So you want to get into web design, HTML and CSS? Maybe you’re a graphic designer, maybe you’re a rocket scientist, or maybe you’re a plumber… whichever way, here are my top 3 guidelines to help you down the road of the webs.
#1: Don’t buy books on web design
Books on technology are the equivalent to the technology they talk about—they’re obsolete the minute you buy them. If you’re going to learn HTML and CSS, you’re not going to get much help in the beginning stages from a book. The best books I’ve found on web design have been more theoretical than anything and that’s just gonna fly right over the beginner’s head. You’re gonna learn a lot more, a lot quicker if you get rid of the notion that a book is going to help you.
That being said, then where do you begin?
For starters, http://www.w3.org/
Read, read, read, and then put that reading into action. The w3c has an awesome amount of up-to-date information to help you begin the web design journey. Not to mention that it’ll be a good reference point for you down the road.
And remember that ‘put into action’ part? They also supply you with some great hands-on tutorials to get you coding and understanding what you’re reading.
I had a friend who was learning web design and whom had asked for pointers to along the way. I remember a distinct occasion where I was reviewing some html for him and came across a “font” tag. At this point, I had trolled across some other portions of his code that were a little sketchy, but I was able to overlook them because he was a beginner—we’ve all been there—but a font tag?!
So I politely asked why he was using that and he said, “That’s what the guy in the video taught me to use.”
[Commence loud, squeaking tire brakes here.] “The guy in the video?”
“Yeah, the guy in the videos that I bought with the book I’ve been learning from.”
“Can I see this book that you have?”
After 15 minutes of reviewing this book (published in 2007) and video (which sadly, but true to form was narrated by a horrible, high-pitched nerdy voice) I put down the book, looked him in the eye, and told him that I’m extremely sorry but everything you have learned up to now (which had been about a week’s worth of effort) is completely useless to learning contemporary web design.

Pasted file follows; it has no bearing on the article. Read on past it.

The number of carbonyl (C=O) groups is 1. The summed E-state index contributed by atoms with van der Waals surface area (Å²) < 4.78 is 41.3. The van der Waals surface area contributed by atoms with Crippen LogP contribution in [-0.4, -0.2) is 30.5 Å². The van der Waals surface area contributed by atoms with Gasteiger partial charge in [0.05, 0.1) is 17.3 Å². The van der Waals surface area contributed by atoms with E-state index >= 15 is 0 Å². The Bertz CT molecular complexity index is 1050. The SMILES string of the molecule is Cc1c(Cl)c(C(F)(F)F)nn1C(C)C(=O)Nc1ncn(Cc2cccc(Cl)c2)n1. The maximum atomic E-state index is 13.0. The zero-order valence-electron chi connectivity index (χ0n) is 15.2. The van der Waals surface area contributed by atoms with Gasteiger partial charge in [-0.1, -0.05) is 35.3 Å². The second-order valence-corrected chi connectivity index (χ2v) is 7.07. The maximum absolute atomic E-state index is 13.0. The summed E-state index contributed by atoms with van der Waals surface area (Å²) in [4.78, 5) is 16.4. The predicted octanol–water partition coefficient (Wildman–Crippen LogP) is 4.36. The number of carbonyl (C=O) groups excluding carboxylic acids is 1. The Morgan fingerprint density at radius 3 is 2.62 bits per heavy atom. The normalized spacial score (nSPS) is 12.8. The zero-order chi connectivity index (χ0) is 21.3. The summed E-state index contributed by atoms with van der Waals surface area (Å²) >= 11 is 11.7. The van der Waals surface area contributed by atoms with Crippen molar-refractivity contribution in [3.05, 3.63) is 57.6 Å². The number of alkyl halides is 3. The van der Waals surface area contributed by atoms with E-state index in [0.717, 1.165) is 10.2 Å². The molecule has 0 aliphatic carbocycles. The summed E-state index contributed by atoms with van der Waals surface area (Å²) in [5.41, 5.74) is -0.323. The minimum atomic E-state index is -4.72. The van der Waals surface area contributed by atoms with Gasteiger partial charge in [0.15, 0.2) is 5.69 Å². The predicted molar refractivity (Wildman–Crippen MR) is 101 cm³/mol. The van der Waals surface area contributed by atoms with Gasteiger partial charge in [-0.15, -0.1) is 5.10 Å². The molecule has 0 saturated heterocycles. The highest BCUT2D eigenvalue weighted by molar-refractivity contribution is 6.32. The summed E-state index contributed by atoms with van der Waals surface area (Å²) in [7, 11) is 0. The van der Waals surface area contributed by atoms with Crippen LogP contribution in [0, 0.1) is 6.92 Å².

From that moment on I took it into my own hands to show him a few pointers around the web. In one 2-hour teaching block, I had taught him 10 times as much as that video/book combo taught him, not to mention the theory of ‘why’ to go along with the code; which was something Mr. Nerdy-voice never did. Though I would have loved to hear an explanation on why “font” is the best tag to use…
#2: Learn how to search and then do it all the time
Just as I said the web is going to be your teacher, it will also be your mentor through the rest of your career.
The biggest and most influential habit you should get into is: search. Have a question? Type it into google or yahoo or whatever. I’m not saying that you shouldn’t ask a buddy if you have some code that’s being whack and you don’t know why. But I’ve seen a lot of web design beginners (and a few experienced ones) forget this golden rule of working on the web and in the end it could save you some time (and maybe some embarrassment, if you’re that type of personality).
#3: Write your own code even if it’s not your own code
Anybody that follows rule #2 will see that there is a cornucopia of codelines out there that you can easily copy and paste into whatever you’re working on. I can’t count the number of times I’ve had people c/p a piece of css into their page and then turn to me and ask why it’s not working.
Learning web design means that you’re gonna have to get your hands dirty with code, and the only why to learn it properly is to write it yourself. If you’re following along with a tutorial, then type it out as you go along. You’ll be able to see how your code is connected, how your html and css are working together, and although it may seem tedious at first, it’s going to be extremely beneficial down the road.
I would like to say that following these first few rules of thumb will make you into a ninja web designer in no time, but that would be lying.
I hold to the oldest teaching mantra: everybody is different. All the great web designers I’ve met have had mucho self-motivation: both as a coder and as a designer. These are some guidelines to get you started, but it’s going to be up to you to make it happen.